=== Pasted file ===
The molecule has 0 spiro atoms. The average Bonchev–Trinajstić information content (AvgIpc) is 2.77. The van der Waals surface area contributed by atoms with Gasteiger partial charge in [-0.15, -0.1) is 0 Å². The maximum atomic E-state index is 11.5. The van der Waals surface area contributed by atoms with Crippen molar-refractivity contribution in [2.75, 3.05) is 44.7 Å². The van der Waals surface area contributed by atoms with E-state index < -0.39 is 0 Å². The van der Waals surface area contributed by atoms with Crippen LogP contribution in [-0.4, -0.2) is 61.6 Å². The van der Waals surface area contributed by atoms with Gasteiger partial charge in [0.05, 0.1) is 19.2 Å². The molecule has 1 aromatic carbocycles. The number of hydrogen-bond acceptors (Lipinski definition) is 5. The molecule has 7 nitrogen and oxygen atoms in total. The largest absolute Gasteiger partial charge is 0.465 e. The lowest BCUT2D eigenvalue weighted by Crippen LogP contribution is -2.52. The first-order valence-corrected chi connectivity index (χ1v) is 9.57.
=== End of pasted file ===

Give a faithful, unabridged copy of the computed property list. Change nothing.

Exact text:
The molecule has 0 spiro atoms. The average Bonchev–Trinajstić information content (AvgIpc) is 2.77. The van der Waals surface area contributed by atoms with Gasteiger partial charge in [-0.15, -0.1) is 0 Å². The maximum atomic E-state index is 11.5. The van der Waals surface area contributed by atoms with Crippen molar-refractivity contribution in [2.75, 3.05) is 44.7 Å². The van der Waals surface area contributed by atoms with E-state index < -0.39 is 0 Å². The van der Waals surface area contributed by atoms with Crippen LogP contribution in [-0.4, -0.2) is 61.6 Å². The van der Waals surface area contributed by atoms with Gasteiger partial charge in [0.05, 0.1) is 19.2 Å². The molecule has 1 aromatic carbocycles. The number of hydrogen-bond acceptors (Lipinski definition) is 5. The molecule has 7 nitrogen and oxygen atoms in total. The largest absolute Gasteiger partial charge is 0.465 e. The lowest BCUT2D eigenvalue weighted by Crippen LogP contribution is -2.52. The first-order valence-corrected chi connectivity index (χ1v) is 9.57.